Svalbard reindeer thrive as they shift diet towards ‘popsicle-like’ grasses

Increased plant growth due to warmer climate appears to be prompting change in eating habits

As the Arctic warms, concern for the plight of Santa’s favourite sleigh pullers is mounting. But in one small corner of the far flung north – Svalbard – Rudolph and his friends are thriving.

Warmer temperatures are boosting plant growth and giving Svalbard reindeer more time to build up fat reserves; they also appear to be shifting their diets towards “popsicle-like” grasses that poke up through the ice and snow, data suggests.

Smaller and plumper than their Lapplandish cousins, yet boasting impressive antlers nonetheless, Svalbard reindeer inhabit almost all non-glaciated areas of the Svalbard archipelago, which sits just 500 miles (800km) from the North Pole.

Like other Arctic regions, Svalbard has experienced thicker snowfall, and more frequent rain-on-snow events – where rain falls on an existing snowpack and freezes – in recent years, making it harder for reindeer to dig for food.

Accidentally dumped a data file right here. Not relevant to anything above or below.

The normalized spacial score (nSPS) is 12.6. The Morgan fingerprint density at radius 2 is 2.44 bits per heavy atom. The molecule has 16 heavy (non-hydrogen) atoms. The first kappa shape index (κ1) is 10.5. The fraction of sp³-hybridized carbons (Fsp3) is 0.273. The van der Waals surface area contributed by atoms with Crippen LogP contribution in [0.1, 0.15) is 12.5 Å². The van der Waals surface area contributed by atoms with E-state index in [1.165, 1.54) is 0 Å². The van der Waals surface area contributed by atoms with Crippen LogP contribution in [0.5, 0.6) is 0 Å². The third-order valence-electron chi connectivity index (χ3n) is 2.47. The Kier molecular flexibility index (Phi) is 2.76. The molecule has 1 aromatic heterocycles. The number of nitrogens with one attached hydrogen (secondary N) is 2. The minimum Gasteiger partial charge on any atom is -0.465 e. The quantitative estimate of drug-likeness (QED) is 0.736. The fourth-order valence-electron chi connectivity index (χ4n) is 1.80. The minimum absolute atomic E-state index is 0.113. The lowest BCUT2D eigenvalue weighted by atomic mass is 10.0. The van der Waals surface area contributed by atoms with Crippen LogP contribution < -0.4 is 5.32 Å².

Reports of mass reindeer starvations in Russia, and declining caribou populations in Canada and Alaska, have also prompted concern for Svalbard’s reindeer. Yet, in the most productive parts of the archipelago, reindeer populations have flourished in recent decades.

Two Svalbard reindeer battle for control of a harem
Two Svalbard reindeer battle for control of a harem. Photograph: Stefano Unterthiner/PA

To investigate what might be driving the population increase, Tamara Hiltunen, a doctoral student at the University of Oulu in Finland, and her colleagues turned to annual blood samples collected in late winter as part of a long-term monitoring study. By comparing the proportion of carbon and nitrogen isotopes in these samples, they could infer what kinds of plants the reindeer had been eating in preceding weeks.

The research, published in Global Change Biology, suggested that between 1995 and 2012 – a period marked by the normalisation of rain-on-snow events, increased summer temperatures and a growing reindeer population – there was a dietary shift away from low-growing mosses and towards grass-like “graminoid” plants.